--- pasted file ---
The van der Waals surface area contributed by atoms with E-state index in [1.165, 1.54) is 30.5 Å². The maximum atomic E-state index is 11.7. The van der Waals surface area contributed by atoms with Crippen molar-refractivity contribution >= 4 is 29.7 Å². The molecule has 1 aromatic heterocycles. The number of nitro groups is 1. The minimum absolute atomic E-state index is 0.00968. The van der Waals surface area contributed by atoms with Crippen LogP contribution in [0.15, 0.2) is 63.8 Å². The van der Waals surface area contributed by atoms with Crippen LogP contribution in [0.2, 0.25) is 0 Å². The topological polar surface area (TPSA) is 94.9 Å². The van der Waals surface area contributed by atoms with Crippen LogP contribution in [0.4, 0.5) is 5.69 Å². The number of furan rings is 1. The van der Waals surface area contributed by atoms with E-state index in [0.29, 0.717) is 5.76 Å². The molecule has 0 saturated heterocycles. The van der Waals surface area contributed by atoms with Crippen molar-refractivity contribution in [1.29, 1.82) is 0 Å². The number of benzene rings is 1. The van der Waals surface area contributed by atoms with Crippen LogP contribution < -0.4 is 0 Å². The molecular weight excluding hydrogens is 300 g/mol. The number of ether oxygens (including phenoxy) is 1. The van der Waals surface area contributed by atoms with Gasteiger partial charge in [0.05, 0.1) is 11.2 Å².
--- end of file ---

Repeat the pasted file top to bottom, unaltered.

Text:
The van der Waals surface area contributed by atoms with E-state index in [1.165, 1.54) is 30.5 Å². The maximum atomic E-state index is 11.7. The van der Waals surface area contributed by atoms with Crippen molar-refractivity contribution >= 4 is 29.7 Å². The molecule has 1 aromatic heterocycles. The number of nitro groups is 1. The minimum absolute atomic E-state index is 0.00968. The van der Waals surface area contributed by atoms with Crippen LogP contribution in [0.15, 0.2) is 63.8 Å². The van der Waals surface area contributed by atoms with Crippen LogP contribution in [0.2, 0.25) is 0 Å². The topological polar surface area (TPSA) is 94.9 Å². The van der Waals surface area contributed by atoms with Crippen LogP contribution in [0.4, 0.5) is 5.69 Å². The number of furan rings is 1. The van der Waals surface area contributed by atoms with E-state index in [0.29, 0.717) is 5.76 Å². The molecule has 0 saturated heterocycles. The van der Waals surface area contributed by atoms with Crippen molar-refractivity contribution in [1.29, 1.82) is 0 Å². The number of benzene rings is 1. The van der Waals surface area contributed by atoms with Crippen LogP contribution < -0.4 is 0 Å². The molecular weight excluding hydrogens is 300 g/mol. The number of ether oxygens (including phenoxy) is 1. The van der Waals surface area contributed by atoms with Gasteiger partial charge in [0.05, 0.1) is 11.2 Å².